When Corey's sister commits suicide, his family is distraught. Ten years on, and the hole she left still hasn't healed over. The unanswered question remains: why did she decide to die? Soon her secret is revealed to Corey, and he is left to fight for survival, his dead sister haunting his dreams. But she is only a memory. After all ghosts and daemons are just make-believe...... Right? WARNING: There are scenes of violence and strong language some readers may find offensive... Hence the yellow rating.


4. Chapter Three - An Unexpexted Visitor


The dictionary definition of music is ‘The art or science of combining vocal or instrumental sounds (or both) to produce beauty of form, harmony, and expression of emotion’. It’s wrong. Music is so much more than that. Music is raw emotion that leaves you breathless after listening. It grabs hold of your heart and manipulates it until you feel the way the music wants you to. It makes you look beyond the obvious in it and see the real pain that is hidden between the notes.

Music makes you feel when you don’t want to. Music helps you cope.

I don’t think there is a way to put what music is into words. It’s like trying to describe the taste of water or the pain and hurt you feel when someone you love dies. No being able to explain it is a good thing. That way there’s no limitations, no way to restrain it.

Music if free. And that’s why I turned to it when my sister passed away

*     *     *     *     *

I pulled my jacket tighter around my body  as the frigid air bit at my skin. Walking along, I started to whistle a tuneless set of notes, my breath coming out in clouds of white. The random melody filled the air, harmonising with the quiet bird song that could always be heard on the school site.

When I reached the music block, I dumped my kit into my locker that stood there. You could have a locker wherever you wanted – you could even go without if you preferred – as long as you brought a padlock from home. About three weeks ago, on the first day of term, I came and staked my claim on one of the lockers in the music block.

Not only was it in my favourite part of the school (the library was a close second) but, unlike the rest of the school, the lockers were full length, which meant I was able to put my guitar away. Lugging it around all day was a bitch. I was constantly worrying – and I didn’t worry easily - that it might get damaged every time I set it down. Not to mention the fact that people at my school weren’t the most trustworthy. I wouldn’t be surprised if it got vandalised or stolen. There were some douchebags in that place.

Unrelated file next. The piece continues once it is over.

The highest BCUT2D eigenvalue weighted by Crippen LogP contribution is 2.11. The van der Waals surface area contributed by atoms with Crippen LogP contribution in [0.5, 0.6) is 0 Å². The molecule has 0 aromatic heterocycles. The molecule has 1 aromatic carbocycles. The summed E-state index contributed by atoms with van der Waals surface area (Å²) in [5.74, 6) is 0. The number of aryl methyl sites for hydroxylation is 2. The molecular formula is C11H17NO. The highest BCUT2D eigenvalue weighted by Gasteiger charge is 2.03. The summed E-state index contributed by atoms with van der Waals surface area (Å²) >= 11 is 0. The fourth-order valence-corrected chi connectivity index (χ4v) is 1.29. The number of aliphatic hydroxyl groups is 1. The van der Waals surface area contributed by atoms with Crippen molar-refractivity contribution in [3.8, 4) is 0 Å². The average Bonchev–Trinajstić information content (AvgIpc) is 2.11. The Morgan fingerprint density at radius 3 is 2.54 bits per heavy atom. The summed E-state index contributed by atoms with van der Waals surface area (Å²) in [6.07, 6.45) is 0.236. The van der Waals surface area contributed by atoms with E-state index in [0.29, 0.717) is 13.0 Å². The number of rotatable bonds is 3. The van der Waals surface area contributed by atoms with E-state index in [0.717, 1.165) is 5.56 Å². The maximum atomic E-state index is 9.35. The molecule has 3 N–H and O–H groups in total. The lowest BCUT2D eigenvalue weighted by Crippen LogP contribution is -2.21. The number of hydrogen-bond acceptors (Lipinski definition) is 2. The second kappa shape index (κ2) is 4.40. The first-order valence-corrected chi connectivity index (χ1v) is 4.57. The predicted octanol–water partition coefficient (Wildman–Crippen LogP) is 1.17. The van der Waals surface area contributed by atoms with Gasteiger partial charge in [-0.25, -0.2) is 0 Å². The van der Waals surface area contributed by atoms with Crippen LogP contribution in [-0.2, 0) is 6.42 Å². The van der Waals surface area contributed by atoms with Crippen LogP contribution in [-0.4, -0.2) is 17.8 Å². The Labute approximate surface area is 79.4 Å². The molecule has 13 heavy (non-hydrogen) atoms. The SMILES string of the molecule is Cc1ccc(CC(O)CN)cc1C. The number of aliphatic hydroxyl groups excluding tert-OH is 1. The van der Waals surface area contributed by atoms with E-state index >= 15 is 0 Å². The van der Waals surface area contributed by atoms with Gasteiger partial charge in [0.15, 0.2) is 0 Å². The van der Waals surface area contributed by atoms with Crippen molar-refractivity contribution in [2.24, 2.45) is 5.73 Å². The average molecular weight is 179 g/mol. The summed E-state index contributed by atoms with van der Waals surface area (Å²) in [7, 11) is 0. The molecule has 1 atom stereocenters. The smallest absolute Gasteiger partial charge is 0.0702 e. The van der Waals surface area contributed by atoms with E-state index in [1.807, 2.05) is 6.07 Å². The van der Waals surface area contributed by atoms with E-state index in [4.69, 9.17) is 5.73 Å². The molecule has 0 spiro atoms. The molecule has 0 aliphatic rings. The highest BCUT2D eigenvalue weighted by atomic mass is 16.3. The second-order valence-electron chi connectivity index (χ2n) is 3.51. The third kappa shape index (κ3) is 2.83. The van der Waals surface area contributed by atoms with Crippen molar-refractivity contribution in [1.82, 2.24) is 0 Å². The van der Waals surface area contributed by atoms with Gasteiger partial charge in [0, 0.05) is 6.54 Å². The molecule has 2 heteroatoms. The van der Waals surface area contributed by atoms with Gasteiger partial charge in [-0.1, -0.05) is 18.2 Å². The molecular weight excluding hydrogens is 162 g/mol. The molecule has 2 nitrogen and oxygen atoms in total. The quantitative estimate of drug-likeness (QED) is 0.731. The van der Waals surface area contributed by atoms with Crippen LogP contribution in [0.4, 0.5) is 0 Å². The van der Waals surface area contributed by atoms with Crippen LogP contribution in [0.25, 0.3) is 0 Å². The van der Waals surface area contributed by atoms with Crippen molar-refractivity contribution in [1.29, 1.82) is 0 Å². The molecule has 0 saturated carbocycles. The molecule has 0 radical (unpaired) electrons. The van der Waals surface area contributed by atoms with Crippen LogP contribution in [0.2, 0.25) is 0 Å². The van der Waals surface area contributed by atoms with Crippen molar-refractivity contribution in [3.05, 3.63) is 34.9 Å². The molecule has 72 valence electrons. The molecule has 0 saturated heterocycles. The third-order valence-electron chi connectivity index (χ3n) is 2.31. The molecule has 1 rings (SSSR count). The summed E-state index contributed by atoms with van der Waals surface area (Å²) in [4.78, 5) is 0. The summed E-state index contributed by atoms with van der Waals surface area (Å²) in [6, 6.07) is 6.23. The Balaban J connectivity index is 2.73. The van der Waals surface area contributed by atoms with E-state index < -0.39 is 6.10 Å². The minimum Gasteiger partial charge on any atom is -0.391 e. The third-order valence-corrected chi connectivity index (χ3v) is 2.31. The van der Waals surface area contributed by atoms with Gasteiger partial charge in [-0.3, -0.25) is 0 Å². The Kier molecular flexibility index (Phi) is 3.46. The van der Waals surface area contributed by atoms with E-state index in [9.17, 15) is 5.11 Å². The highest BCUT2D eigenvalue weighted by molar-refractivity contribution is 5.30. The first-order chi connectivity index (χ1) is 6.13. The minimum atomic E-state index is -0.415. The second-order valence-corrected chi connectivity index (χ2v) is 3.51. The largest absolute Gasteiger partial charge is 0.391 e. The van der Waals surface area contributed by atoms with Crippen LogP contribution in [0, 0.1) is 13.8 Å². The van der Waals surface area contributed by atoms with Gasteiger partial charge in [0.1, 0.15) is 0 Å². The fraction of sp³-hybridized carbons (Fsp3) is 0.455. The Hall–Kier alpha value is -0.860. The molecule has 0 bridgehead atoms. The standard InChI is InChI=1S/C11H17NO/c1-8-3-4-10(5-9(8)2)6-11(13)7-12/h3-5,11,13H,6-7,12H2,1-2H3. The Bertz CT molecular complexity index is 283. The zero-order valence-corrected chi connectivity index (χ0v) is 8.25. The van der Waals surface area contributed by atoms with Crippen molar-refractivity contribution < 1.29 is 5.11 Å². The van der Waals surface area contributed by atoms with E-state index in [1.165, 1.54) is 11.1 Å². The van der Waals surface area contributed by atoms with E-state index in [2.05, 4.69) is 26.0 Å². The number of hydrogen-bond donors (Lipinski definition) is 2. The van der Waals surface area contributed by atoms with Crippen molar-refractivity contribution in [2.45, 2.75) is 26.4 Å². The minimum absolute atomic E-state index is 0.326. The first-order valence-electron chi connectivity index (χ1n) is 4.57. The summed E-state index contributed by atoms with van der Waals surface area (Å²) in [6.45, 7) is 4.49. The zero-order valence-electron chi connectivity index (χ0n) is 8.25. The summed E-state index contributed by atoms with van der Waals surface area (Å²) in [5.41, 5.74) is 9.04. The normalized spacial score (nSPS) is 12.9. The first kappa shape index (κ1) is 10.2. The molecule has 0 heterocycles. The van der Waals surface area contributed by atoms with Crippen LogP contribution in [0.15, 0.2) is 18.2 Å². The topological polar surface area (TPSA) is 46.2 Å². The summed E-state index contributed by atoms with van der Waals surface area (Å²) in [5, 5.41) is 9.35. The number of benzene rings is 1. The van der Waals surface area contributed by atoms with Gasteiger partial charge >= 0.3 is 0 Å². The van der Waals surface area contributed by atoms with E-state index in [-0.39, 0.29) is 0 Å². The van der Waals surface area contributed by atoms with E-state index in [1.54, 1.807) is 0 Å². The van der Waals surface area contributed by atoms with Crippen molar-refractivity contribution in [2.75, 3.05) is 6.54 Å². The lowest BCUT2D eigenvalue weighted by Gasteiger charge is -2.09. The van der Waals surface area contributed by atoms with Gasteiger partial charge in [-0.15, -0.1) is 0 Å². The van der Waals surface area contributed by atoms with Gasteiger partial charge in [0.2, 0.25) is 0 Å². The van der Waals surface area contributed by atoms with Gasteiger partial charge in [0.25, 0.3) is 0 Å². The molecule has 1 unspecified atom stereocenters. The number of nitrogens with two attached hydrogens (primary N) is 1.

I slammed the locker door shut, clicking the padlock back into place so my stuff was secure, and strolled off into the area where the music practice rooms were. There were about seven in total and were usually all full with people having lessons, with one or two being empty and they were normally the ones without a piano in.

When I arrived, I was shocked to see that there were four practice rooms free, usually there were GCSE students filling them. I made a beeline for the one that had the best piano out of all of them and placed my guitar to the side as I sat down on the padded bench. I ran my fingers across the keys happy to have my hands on a piano again. We didn’t have one at home, so I had to self-teach myself with the few moments I could steal in the practice rooms  at school.

To warm up my hands, I started off with some scales, going up and down the piano for about five minutes before really beginning to play. I positioned my hands and let the simple melody wash over me, the compressed keys producing blear, beautiful notes that rang through the small space. Playing music was so much better than listening to it.

When the song was nearing an end, the melody transformed, my subconscious taking over. I began to sing, my voice following the example my hands had set, the instinct I had for music kicking in. I needed music like I needed air, so I just went with it.

And I don't want the world to see me

'Cause I don't think that they'd understand

When everything's made to be broken

I just want you to know who I am


And you can't fight the tears that ain't coming

Or the moment of truth in your lies

When everything feels like the movies

Yeah you bleed just to know you're alive

The song put me in a trance like state and nothing existed but me and the piano. As the final notes faded, I was hastily brought back to reality by the sound of applause.

I turned round to see a middle aged woman standing in the door frame. She had dark brown, wavy hair streaked with silver that stopped at her waist and was feathered around her face. Paired with her warm brown eyes, she looked like a very gentle person, optimistic even. This impression was ruined somewhat by the formal suit she was wearing.

“Well you sure can play young man,” she said in a light airy tone.